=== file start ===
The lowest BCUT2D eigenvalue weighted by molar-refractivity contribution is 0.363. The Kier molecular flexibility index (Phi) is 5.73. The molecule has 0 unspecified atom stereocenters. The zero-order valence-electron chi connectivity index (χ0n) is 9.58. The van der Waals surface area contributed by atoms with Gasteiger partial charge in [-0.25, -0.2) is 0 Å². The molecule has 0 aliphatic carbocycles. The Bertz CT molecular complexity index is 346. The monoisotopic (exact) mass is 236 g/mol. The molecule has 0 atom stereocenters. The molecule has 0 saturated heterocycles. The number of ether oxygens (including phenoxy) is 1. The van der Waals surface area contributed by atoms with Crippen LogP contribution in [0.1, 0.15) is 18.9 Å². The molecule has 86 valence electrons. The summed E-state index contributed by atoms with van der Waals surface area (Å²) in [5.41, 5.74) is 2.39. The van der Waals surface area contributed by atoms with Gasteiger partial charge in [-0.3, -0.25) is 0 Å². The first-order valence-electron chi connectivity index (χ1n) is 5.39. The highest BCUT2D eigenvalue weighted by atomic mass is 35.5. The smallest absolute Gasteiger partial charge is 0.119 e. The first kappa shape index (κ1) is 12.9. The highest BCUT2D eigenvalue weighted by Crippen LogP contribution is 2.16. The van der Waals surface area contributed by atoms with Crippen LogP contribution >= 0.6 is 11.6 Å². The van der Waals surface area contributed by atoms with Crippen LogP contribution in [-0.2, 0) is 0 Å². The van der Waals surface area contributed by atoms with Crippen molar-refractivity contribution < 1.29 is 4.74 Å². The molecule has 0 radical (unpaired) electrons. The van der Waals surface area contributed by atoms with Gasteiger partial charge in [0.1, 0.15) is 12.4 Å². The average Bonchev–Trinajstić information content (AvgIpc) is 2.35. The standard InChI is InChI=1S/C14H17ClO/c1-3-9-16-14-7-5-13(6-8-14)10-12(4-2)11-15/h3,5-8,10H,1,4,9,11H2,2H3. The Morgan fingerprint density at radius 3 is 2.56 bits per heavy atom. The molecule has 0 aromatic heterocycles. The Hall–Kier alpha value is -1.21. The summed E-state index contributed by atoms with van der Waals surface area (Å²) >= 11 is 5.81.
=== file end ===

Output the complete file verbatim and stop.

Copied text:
The lowest BCUT2D eigenvalue weighted by molar-refractivity contribution is 0.363. The Kier molecular flexibility index (Phi) is 5.73. The molecule has 0 unspecified atom stereocenters. The zero-order valence-electron chi connectivity index (χ0n) is 9.58. The van der Waals surface area contributed by atoms with Gasteiger partial charge in [-0.25, -0.2) is 0 Å². The molecule has 0 aliphatic carbocycles. The Bertz CT molecular complexity index is 346. The monoisotopic (exact) mass is 236 g/mol. The molecule has 0 atom stereocenters. The molecule has 0 saturated heterocycles. The number of ether oxygens (including phenoxy) is 1. The van der Waals surface area contributed by atoms with Crippen LogP contribution in [0.1, 0.15) is 18.9 Å². The molecule has 86 valence electrons. The summed E-state index contributed by atoms with van der Waals surface area (Å²) in [5.41, 5.74) is 2.39. The van der Waals surface area contributed by atoms with Gasteiger partial charge in [-0.3, -0.25) is 0 Å². The first-order valence-electron chi connectivity index (χ1n) is 5.39. The highest BCUT2D eigenvalue weighted by atomic mass is 35.5. The smallest absolute Gasteiger partial charge is 0.119 e. The first kappa shape index (κ1) is 12.9. The highest BCUT2D eigenvalue weighted by Crippen LogP contribution is 2.16. The van der Waals surface area contributed by atoms with Crippen LogP contribution >= 0.6 is 11.6 Å². The van der Waals surface area contributed by atoms with Crippen LogP contribution in [-0.2, 0) is 0 Å². The van der Waals surface area contributed by atoms with Crippen molar-refractivity contribution < 1.29 is 4.74 Å². The molecule has 0 radical (unpaired) electrons. The van der Waals surface area contributed by atoms with Gasteiger partial charge in [0.1, 0.15) is 12.4 Å². The average Bonchev–Trinajstić information content (AvgIpc) is 2.35. The standard InChI is InChI=1S/C14H17ClO/c1-3-9-16-14-7-5-13(6-8-14)10-12(4-2)11-15/h3,5-8,10H,1,4,9,11H2,2H3. The Morgan fingerprint density at radius 3 is 2.56 bits per heavy atom. The molecule has 0 aromatic heterocycles. The Hall–Kier alpha value is -1.21. The summed E-state index contributed by atoms with van der Waals surface area (Å²) >= 11 is 5.81.